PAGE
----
The Naked Woman A Study of the Female Body
By Desmond Morris
THOMAS DUNNE BOOKS Copyright © 2004 Desmond Morris
All right reserved. ISBN: 0-312-33852-X
Chapter One The Evolution
To the zoologist, human beings are tailless apes with very large brains. Their most astonishing feature is just how incredibly successful they have been. While other apes cower in their last retreats, awaiting the arrival of the chainsaw, the 6,000 million humans have infested almost the entire globe, spreading so far and so fast that, like a plague of giant locusts, they have dramatically changed the landscape.
The secret of their success has been their ability to live in larger and larger populations where, even at the highest densities, they are able to adapt to the stresses of life and continue to breed under conditions that any other ape would find intolerable. Combined with this ability is an insatiable curiosity that keeps them ever searching for new challenges.
This magic combination of friendliness and curiosity has been made possible by an evolutionary process called neoteny, which has seen humans retain juvenile characters into adult life. Other animals are playful when they are young, but lose this quality when they mature. Humans remain playful all their lives - they are the Peter Pan species that never grows up. Of course, once they have become adult, they call play by different names; they refer to it as art or research, sport or philosophy, music or poetry, travel or entertainment. Like childhood play, all these activities involve innovation, risk-taking, exploration and creativity. And it is these activities that have made us truly human.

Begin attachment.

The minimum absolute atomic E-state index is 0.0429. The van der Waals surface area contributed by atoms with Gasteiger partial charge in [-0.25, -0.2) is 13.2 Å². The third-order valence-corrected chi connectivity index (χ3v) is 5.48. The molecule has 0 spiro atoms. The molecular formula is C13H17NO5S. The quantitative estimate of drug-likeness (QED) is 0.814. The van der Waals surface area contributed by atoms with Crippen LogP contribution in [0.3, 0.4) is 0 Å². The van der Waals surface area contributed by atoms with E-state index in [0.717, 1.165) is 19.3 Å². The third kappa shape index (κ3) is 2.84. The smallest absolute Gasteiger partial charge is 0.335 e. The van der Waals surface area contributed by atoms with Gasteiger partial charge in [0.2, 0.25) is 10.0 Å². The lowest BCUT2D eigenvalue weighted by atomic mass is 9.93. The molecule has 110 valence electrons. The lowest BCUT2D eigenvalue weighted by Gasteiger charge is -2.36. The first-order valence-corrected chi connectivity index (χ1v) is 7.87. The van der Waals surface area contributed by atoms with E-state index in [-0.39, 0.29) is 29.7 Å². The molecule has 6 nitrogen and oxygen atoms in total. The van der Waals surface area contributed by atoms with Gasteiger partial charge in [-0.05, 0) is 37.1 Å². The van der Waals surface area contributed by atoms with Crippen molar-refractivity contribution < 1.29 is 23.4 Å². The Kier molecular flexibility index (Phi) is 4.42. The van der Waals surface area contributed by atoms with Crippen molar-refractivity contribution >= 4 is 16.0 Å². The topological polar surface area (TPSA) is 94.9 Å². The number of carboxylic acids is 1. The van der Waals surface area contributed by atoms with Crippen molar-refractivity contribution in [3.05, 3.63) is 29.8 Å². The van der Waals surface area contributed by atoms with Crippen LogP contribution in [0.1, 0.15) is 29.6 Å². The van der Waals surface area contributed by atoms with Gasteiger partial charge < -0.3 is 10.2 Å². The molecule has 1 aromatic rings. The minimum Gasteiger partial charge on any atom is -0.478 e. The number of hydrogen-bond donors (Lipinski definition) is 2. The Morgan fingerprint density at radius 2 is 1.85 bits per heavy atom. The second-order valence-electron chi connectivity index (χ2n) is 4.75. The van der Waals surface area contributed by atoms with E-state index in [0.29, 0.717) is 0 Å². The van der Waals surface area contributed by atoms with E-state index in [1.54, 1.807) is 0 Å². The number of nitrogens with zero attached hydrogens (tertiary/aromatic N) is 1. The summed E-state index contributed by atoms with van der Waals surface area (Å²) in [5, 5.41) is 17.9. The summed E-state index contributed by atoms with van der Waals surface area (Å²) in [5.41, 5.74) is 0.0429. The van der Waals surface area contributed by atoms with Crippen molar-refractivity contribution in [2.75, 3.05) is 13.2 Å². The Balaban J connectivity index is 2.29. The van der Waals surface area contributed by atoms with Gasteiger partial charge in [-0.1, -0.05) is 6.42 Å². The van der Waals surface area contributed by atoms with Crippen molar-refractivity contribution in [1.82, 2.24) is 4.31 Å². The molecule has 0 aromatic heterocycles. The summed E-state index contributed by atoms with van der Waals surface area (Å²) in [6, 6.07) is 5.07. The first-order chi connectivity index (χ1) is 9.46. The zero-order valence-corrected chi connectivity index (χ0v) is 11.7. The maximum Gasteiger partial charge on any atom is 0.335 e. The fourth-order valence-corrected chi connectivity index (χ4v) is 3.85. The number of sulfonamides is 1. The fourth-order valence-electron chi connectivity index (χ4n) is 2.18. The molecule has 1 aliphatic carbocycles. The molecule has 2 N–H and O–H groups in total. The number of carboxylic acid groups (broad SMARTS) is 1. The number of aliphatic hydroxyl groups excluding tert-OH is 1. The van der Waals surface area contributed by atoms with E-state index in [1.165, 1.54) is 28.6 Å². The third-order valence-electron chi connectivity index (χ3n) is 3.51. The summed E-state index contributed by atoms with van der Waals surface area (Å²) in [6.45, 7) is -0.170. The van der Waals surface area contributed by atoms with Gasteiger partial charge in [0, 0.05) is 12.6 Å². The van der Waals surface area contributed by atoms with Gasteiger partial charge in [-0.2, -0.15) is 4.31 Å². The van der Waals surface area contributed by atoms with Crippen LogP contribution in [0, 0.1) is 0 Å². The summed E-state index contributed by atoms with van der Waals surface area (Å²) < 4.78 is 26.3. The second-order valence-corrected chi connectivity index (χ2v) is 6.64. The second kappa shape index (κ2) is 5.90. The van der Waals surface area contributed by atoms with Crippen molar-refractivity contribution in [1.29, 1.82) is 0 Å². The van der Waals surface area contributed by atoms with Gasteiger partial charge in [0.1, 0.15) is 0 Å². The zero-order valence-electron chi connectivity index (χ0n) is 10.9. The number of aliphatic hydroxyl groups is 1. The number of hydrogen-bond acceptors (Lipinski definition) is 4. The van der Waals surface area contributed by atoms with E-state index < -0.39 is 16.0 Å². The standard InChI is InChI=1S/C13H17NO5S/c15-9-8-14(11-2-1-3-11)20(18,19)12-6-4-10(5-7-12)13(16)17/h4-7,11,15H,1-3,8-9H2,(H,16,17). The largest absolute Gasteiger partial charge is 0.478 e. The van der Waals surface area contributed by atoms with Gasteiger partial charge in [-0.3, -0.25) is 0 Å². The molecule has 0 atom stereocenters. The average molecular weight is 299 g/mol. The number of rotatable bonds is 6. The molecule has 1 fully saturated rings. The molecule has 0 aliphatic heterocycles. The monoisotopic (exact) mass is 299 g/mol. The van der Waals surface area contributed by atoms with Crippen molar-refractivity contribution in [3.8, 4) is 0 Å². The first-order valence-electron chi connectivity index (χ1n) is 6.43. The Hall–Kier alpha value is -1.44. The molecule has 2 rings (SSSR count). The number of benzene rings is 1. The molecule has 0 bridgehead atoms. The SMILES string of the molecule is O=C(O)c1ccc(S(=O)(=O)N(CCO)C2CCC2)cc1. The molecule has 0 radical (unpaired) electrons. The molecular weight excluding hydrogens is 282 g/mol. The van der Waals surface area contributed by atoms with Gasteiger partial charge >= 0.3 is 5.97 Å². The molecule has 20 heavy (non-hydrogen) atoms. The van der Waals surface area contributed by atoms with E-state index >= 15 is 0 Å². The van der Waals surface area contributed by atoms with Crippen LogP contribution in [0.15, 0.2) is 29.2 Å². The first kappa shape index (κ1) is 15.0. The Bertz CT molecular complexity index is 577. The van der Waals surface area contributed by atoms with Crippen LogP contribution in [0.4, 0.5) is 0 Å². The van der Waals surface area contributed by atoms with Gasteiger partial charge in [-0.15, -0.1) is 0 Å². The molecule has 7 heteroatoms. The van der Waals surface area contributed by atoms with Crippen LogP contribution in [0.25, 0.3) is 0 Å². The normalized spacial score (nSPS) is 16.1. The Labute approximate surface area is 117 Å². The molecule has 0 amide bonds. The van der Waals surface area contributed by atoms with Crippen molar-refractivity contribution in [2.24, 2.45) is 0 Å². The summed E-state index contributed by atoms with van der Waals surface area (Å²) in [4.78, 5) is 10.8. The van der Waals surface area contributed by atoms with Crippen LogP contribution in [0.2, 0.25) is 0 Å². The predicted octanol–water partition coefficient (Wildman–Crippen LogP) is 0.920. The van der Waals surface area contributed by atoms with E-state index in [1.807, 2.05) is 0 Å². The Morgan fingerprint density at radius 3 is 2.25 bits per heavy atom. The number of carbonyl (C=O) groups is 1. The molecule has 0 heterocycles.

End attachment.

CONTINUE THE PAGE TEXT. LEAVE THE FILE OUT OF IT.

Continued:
Men and women have not followed this evolutionary trend in quite the same way. Both have gone a long way down the 'childlike-adult' path, but they have advanced at slightly different rates with certain features. Men are slightly more childlike in their behaviour, women in their anatomy. For instance:
At the age of thirty, men are 15 times more accident-prone than women. This is because men have retained the risk-taking element of child's play more strongly than women. Although this quality frequently gets men into trouble, it was a valuable asset back in primeval times when, in order to succeed in the hunt, men were forced to take risks. Primeval women were too valuable to risk on the hunt, but the males of the tribe were expendable, so they became the specialized risk-takers. If a few of them died in the process, it did not reduce the breeding abilities of the small tribes, but if a few women died, then the breeding rate was immediately threatened. It is important to remember that, in primeval times, there were so few of us alive on the planet that breeding rates were all-important.